'Arabic' art - MADE IN CHINA

On Wednesday I received a call from the The National, a newspaper based in Abu Dhabi, for a last minute assignment in Panyu, China.

They wanted me to photograph an "artist" who runs a business copying photos of original paintings. Those paintings are usually Arabian-themed, and are sent to him by his Dubai client/business partner.

Ma Zhengcheng, the "artist" in question, has a growing concern churning out these art copies. He has three "studios". One in Dongguan, two in Panyu, all near Guangzhou in China. But excuse the inverted commas. To me this just ain't art.

Don't get me wrong. Mr Ma's a nice guy. We got on well. So much so that I dragged and dropped a few of my photos to his desktop before I left. And I helped him paint a camel. He didn't ask me for the pictures, I just wanted to help him. He said he'll probably use them for marketing, for his web site when he gets one. 

The belly dancer in the painting behind Mr Ma is considered risqué in the United Arab Emirates. This is despite the fact that only her face and forearms are uncovered. No wonder The National didn't publish it.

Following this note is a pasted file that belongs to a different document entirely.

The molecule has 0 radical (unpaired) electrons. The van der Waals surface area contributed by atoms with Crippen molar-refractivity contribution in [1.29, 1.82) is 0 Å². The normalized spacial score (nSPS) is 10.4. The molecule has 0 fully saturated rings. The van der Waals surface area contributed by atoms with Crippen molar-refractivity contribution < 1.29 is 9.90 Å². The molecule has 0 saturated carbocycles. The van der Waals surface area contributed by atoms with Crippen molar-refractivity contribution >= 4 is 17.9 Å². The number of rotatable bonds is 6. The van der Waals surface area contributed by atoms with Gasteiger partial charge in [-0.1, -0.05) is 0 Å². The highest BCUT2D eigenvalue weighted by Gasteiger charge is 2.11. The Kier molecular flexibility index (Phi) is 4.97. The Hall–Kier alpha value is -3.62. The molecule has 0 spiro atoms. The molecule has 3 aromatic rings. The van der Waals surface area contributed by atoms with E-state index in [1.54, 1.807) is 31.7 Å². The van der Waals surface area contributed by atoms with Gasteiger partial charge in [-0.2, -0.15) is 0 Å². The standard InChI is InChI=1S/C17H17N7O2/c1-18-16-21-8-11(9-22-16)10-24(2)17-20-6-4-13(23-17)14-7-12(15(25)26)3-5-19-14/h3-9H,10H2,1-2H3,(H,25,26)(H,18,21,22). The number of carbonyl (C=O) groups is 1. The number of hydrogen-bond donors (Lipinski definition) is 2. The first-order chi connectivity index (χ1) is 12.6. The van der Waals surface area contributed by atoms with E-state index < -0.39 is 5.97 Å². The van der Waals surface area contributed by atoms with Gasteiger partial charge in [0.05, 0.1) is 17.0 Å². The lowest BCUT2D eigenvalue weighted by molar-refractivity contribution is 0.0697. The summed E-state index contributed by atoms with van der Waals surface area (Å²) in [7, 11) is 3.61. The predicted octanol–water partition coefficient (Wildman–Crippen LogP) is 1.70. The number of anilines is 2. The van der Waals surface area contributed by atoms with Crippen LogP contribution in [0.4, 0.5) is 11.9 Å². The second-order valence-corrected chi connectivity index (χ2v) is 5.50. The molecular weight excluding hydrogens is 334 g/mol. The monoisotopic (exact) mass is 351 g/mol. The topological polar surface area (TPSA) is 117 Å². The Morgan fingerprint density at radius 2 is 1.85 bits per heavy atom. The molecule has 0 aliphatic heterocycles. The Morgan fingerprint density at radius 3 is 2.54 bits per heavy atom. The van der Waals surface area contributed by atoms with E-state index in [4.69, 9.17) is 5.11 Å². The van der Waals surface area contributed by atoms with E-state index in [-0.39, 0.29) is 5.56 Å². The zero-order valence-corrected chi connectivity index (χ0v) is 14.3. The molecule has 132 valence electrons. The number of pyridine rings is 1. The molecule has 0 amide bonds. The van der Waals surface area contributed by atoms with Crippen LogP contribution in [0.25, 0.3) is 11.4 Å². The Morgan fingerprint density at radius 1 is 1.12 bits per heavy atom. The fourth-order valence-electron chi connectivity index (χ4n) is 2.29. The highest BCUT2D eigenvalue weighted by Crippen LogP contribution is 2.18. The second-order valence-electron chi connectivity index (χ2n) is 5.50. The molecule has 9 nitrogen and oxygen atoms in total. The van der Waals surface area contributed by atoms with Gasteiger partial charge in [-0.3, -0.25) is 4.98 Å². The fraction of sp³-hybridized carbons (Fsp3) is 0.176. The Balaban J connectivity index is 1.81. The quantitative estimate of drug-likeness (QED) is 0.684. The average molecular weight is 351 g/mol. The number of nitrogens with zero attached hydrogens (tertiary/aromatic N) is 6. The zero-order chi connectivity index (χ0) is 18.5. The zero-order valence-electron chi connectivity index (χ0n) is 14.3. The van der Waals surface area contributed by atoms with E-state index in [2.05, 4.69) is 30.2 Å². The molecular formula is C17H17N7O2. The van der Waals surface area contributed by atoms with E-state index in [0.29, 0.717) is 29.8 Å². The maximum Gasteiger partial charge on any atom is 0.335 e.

Each "studio" is actually more like a small factory. Several rooms to a floor, with one, maybe two, "artists" to a room. The workers are mostly in their twenties, and a few teenagers too. But I'm sure this work beats the production line.

The kids knock out pretty good, but by no means perfect, copies of whatever they are given by Mr Ma to work on that day. 

French impressionism. I'm stuck for the original artist's name though. Any ideas, answers on a postcard, or post a comment below.

The kids know that they have to knock them out fast too. This Tutankhamun took about an hour. King Tut would have been proud. Howard Carter would have been astounded. Quick turnaround is the name of the game.

For some reason, triptychs seemed to be very popular. I saw many "artists" painting them. I'm thinking that maybe they are destined for office receptions, boardrooms, dental surgeries - those kinds of places. What I saw was art that doesn't challenge. Art that doesn't make you think. Doesn't hurt your brain. We've all seen it. On the wall, to brighten it up a bit, but not to be admired. It's usually just there. Possibly to the right of an air con unit, or maybe opposite a ceiling-mounted digital projector. Dust-covered after a few years, but mundane from the start. There's a huge market out there for this kind stuff. I know that now.

But back to Tutankhamun. Next time you are on holiday and want to buy a souvenir of that place, just make sure it's not MADE IN CHINA. Unless, of course, you are in China.

Read the full story in the weekend section of The National here.

All images and text © Alex Hofford / Image Solutions Ltd. 2011 | Web design in Hong Kong by Ugli © 2011